Media Coverage | October 30, 2016

Why Funding Early Childhood and Home Visiting Matters More than Ever

Fight Crime members in Washington urge policymakers to prioritize high-quality preschool and home visiting programs in 2017

Recently, talk radio host Todd Ortloff sat down with Fight Crime: Invest in Kids to discuss how to prevent youth from becoming involved in crime in Washington state. With state budget cuts looming, prevention and early intervention programs could be in jeopardy. “Things hang in the balance depending on where the state budget is,” Orloff said.

However, Fight Crime’s position is that early education and home visiting matter now more than ever. Erica Hallock, Washington State Director for Fight Crime, explained, “Though kids ages zero to 5 comprise a third of the under-18 population in Washington state, funding for programs targeting these kids is less than two percent.” As it stands in Washington, 60 percent of kids are entering kindergarten unprepared to learn. And kids who start behind tend to stay behind.

Hallock added that, while K-12 funding is important, it shouldn’t come at the expense of the very programs that can actually improve the K-12 experience and reduce costs to taxpayers. For example, Washington state spends $11 million just on kindergarten remediation (kids who repeat kindergarten due to not being prepared academically or socially). The key to early intervention is to ensure that kids get off to a good start, namely, high-quality preschool for all kids and voluntary home visiting programs for at-risk families.

It’s a sad reality: When there are budget cuts, the first things to go are prevention and early intervention programs.

Pete Peterson, Director of Juvenile Services, Clallam County, Washington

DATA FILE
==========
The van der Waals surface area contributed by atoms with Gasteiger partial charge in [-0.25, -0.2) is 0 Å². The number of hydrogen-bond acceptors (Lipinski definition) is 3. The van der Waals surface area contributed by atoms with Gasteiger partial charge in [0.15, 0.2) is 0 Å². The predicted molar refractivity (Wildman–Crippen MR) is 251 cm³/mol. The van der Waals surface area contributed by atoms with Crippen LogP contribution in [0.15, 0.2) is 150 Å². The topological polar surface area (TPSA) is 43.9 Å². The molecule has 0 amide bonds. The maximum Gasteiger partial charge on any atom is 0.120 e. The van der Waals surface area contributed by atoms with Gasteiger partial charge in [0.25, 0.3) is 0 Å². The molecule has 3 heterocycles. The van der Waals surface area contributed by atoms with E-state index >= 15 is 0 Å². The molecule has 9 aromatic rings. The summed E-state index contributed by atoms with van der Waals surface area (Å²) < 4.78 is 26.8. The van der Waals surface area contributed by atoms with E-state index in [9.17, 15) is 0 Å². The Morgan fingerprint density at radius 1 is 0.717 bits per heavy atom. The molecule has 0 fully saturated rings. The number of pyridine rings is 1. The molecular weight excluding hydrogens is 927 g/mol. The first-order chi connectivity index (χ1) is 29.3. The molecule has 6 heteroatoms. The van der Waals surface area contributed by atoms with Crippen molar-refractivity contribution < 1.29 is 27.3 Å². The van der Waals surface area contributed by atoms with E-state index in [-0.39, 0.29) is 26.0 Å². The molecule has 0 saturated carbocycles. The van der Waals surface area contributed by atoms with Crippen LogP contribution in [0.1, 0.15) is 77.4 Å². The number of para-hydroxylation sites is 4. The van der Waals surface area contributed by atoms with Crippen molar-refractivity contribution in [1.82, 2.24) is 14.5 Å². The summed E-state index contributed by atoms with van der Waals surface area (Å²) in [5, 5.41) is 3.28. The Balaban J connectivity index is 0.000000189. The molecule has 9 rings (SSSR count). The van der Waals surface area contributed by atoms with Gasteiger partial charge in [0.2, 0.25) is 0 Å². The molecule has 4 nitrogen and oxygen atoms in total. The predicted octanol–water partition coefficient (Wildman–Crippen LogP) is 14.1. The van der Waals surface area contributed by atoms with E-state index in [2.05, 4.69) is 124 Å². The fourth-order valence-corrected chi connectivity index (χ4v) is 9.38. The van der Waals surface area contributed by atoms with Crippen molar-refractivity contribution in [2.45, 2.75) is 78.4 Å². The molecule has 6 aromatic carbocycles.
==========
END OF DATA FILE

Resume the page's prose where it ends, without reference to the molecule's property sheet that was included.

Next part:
Mark Nichols, Prosecuting Attorney for Clallam County, and a Fight Crime member offered his perspective as a prosecutor: “It’s in the formative years that we really start developing habits and the foundation is laid for a positive successful life that involves good decision-making and the exercise of sound judgement.”

Pete Peterson, Director of Juvenile Services, Clallam County, sees the effects of early interventions firsthand, described the cumulative effect of falling behind: “Kids stigmatize themselves and it affects how they think of themselves, and react—doing things like committing crime and skipping school, which can lead to negative behavior and involvement in the criminal justice system.”

Orloff, who has interviewed local policymakers on early education in the past, agreed with the connection between early intervention and involvement in crime down the road, noting, “What happens with these kids, if they don’t get into a preschool, is that they really don’t get in anywhere—except trouble later.”

Guests also discussed the role of families and the cycle of poverty and crime that often stymies young kids’ odds of success. “Research shows that the more kids are exposed to trauma the more likely they are to have mental health problems and future crime activity,” Hallock said. “Breaking the cycle is important by ensuring kids off to right start.”

In conclusion, funding and prioritizing early intervention programs is critical for Washington State in 2017. Hallock sums up why: “Early learning is critical to the success of K-12. If those kids enter K-12 ready to learn, that makes it much easier for the K-12 system by lowering remediation costs, spending less on special education expenses, and more.”


  1. Washington